The innovative technologies and advanced services typical of the so called Web 2.0 have led to the development of many online social networking Web sites where users can collaborate and share information, interests, personal and professional activities. These sites integrate new technologies and services, which allow users to participate to the Web not only as consumers of the contents centrally uploaded by the providers, but also as producers of contents and consumers of contents provided by other users. Hence, the workload of these sites is the result of the complex social relationships that can be developed among users.

This research project is aimed at studying and characterizing the workload of social networking sites in terms of the characteristics and behavior of the users and the communities of users sharing common interests. The objective is to derive models that describe the user behavior and the interactions between the users and the services offered within the sites.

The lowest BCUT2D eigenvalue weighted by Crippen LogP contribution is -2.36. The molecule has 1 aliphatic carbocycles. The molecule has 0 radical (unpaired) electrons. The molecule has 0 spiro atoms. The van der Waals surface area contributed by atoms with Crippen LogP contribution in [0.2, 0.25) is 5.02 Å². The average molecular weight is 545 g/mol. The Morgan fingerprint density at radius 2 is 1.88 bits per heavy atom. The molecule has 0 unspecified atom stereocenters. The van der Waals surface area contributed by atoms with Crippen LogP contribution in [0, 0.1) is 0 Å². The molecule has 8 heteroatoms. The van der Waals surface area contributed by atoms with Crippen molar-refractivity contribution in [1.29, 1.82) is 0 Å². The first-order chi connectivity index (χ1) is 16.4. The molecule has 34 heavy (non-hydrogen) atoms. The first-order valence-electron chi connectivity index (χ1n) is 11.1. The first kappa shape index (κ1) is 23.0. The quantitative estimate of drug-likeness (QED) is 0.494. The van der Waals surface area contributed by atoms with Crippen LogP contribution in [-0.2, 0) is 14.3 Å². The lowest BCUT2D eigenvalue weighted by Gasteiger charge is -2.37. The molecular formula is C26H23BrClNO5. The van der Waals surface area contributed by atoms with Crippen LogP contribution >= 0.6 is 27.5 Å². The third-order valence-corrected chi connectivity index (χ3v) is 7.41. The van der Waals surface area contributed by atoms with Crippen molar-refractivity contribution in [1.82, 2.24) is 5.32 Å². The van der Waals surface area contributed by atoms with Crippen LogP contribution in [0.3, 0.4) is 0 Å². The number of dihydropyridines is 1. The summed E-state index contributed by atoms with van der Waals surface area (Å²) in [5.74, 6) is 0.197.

In particular, the Big Data stored by online platforms for emotional support offering free, anonymous, and confidential conversations with live listeners are considered. This study explores the utilization and the interaction features of hundreds of thousands of users. It dissects the user's activity levels, the patterns by which they engage in conversation with each other, and uses machine learning methods to find factors promoting engagement. Graph analysis techniques are applied to describe community structure and evolution, and characteristics such as the emergence of a rich-get-richer phenomenon in the development of the network.